First of all, Happy Birthday, Mom! We’ll take you out when we get back.
We were at a bit of a loss. I did laundry and we were planning to go to Cal Poly to see an art installation that we missed last year. But when I looked for information, there was none, so we didn’t do that. I thought it might be nice to check out Los Padres National Forest. It runs east of Highway 101 from Morro Bay all the way south to Santa Barbara. It may or may not have trees; it may or may not have wildflowers. So I picked what I thought was a paved road and we drove about 40 miles to reach it. It was not paved and rose steeply and windily upward into a not-very-interesting canyon. So we turned around and headed back. There was one nice spot on CA-166 with lots of mustard and one spot we couldn’t pull off near with a boat nestled into tall grass. Not too exciting.
On Thursday, we got our new retractable stair. It’s so shiny and new and we no longer have to worry about it collapsing with us on it. The company, Sea to Sea RV in Nipomo, did a good job in less time than they estimated. We couldn’t stay in the rig while they worked on it. They told us that years ago one of their workers had been killed while working under an RV, when the owners decided to leave. Yikes! So we sat inside the store, ate our sandwiches and acted as “greeters” for the people who came in.
Rain was predicted for Friday but the clouds were neat so we went up to Morro Bay to do the Black Hill Trail, a short steep trail to a 360-degree hilltop. The trail took off from Morro Bay State Park Campground, so we got a look at it. It’s a nice, large spread-out campground but it’s a few miles of narrow road to get to it and the sites go for $35 without hookups and $50 with. A little steep for us.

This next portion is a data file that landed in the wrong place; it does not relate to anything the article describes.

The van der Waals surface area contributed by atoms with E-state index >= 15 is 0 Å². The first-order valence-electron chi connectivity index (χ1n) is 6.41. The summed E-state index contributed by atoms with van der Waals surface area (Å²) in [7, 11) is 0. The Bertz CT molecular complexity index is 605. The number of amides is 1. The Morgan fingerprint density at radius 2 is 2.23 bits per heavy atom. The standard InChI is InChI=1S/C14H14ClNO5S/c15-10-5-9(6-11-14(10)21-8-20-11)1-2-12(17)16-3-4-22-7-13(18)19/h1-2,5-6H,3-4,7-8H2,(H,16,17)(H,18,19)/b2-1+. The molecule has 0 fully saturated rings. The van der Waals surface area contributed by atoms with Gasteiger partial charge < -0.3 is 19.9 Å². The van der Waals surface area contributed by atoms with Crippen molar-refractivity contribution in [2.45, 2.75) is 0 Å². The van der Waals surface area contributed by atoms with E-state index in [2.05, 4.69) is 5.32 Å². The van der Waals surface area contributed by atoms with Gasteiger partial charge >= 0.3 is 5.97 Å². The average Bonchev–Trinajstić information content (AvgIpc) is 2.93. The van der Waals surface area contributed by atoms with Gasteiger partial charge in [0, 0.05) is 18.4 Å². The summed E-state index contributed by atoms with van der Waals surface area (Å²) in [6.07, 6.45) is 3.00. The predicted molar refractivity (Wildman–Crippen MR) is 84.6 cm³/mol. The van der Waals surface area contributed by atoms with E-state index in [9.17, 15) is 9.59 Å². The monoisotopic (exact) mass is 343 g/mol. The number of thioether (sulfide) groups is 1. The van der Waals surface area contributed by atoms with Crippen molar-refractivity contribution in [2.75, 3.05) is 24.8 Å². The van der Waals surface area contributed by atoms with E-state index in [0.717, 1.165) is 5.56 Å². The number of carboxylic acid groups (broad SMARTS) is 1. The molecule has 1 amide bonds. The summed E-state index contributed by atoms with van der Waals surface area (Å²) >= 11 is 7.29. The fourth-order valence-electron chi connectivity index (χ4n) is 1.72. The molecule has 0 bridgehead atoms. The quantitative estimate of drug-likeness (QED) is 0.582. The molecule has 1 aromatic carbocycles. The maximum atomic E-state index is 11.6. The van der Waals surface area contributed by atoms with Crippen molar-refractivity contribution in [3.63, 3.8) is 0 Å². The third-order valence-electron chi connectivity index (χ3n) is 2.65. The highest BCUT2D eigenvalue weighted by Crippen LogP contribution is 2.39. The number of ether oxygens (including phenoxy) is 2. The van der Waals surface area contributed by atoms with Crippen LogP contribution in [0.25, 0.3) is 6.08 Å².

The hike has a 600-foot rise and it was warm but it was pretty nice. The wildflowers were mostly past peak but there were quite a few of them. We saw a couple of deer and a very large gopher snake stretched out across the trail. He slithered off before I could capture his head (photographically). We chomped our sandwiches at the top and watched the clouds get heavier. By the time we got back to the car, it was sprinkling a little. We got some coffee and goodies and found a nice spot right on the edge of choppy Morro Bay. That’s when it started sprinkling more heavily. Good timing for us.
Saturday morning we went for another walk along the beach and got Dave his second fix of Salt Water Taffy. That was the action part of the day, other than grocery shopping. We’re getting to read a lot, which is a pleasure when we have good books.
We settled into our new home – El Capitan State Beach Campground, on Sunday. We experienced an incredibly windy evening. The campground is ensconced between the Pacific and Highway 101 and train tracks. It was very noisy but we couldn’t tell if it was the sound of surf or car tires echoing on the highway or wind in the trees; probably all three. At one point I thought it had started to sprinkle, but it was pine needles raining on the roof. I was worried about a big limb falling on us but there was little we could do about it.
After surviving the night, we drove up to Solvang on Tuesday. Solvang is a Danish town that revels in its Danishness. Liz Vega and Stephane, her husband had come down for a week to celebrate their second anniversary. We walked around town, saw Mission Saint Ynez, had sausages at the Bit O’ Denmark, walked around some more and had coffee and goodies at a Danish bakery. It was a nice day with good company.
We wanted one more hike in the area and went to Gaviota State Park for one on Tuesday. All the hikes around Gaviota go up into the hills and ours did too. It wasn’t a spectacular hike but it was nice and accomplished our objective – hike enough to be guilt-free when we had Cuba Libres and potato chips later in the afternoon.